A co-borrower is someone whose name is on loan documents along with yours and is equally responsible to repay the loan.
Being a co-borrower, however, isn’t the same as being a co-owner. Joint ownership has to do with how the property is deeded, which is separate from the mortgage transaction. The co-signer does not have a financial interest in the property either, they cannot borrow against the house the way you could as an owner or profit from its sale. The co-signer doesn’t have to put any money upfront and is only liable if the borrower defaults.
Having a co-borrower is the best option if the primary borrower’s income is not sufficient to qualify on his/her own. Applying together will likely increase the chances of qualifying for a larger mortgage and lower interest rates.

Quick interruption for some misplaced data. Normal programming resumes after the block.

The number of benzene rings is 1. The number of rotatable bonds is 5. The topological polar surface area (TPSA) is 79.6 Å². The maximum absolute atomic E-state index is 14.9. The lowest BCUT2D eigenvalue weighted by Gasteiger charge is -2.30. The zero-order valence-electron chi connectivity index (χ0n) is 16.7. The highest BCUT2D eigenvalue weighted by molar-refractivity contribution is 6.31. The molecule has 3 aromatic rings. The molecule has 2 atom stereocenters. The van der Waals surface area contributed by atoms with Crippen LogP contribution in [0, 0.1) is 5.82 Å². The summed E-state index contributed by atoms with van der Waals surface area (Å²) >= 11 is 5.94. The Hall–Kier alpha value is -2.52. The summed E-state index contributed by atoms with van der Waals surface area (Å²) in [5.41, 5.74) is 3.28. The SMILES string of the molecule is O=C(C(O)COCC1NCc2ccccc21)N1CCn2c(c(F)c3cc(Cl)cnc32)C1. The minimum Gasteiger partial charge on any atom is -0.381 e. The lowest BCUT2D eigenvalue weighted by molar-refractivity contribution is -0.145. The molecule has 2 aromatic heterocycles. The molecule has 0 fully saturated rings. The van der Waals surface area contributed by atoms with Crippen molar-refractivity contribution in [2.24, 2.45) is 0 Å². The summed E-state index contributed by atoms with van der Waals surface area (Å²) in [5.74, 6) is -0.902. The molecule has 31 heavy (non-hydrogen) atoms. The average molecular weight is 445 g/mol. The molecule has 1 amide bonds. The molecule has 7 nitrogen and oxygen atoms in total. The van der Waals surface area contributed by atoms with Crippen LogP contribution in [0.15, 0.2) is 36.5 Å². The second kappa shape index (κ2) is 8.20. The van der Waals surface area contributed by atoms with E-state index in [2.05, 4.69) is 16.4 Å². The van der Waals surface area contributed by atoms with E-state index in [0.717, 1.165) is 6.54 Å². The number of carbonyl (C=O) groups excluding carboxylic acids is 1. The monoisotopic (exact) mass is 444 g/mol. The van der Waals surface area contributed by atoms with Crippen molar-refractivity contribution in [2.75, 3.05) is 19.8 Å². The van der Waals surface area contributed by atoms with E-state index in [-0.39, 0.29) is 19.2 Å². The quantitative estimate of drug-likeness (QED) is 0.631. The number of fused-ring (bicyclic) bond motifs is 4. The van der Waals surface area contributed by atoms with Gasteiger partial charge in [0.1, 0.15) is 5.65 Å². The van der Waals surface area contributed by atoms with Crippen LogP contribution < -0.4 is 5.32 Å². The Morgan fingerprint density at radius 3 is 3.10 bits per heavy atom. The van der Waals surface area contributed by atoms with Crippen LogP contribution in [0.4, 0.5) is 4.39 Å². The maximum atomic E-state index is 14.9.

Here are a few of the benefits:
As the borrower makes payments, both parties might strengthen their credit scores.
The co-signer doesn’t have to make regular payments.
The borrower enjoys sole ownership of the property.
Here are a few of the considerations:
If the borrower defaults, the co-signer assumes all financial obligations without any rights to the deed.
If the borrower defaults on the loan, the co-signer’s credit score and cash reserves may suffer.
Making the decision to add a co-borrower to your mortgage all depends on your circumstances and level of comfortability.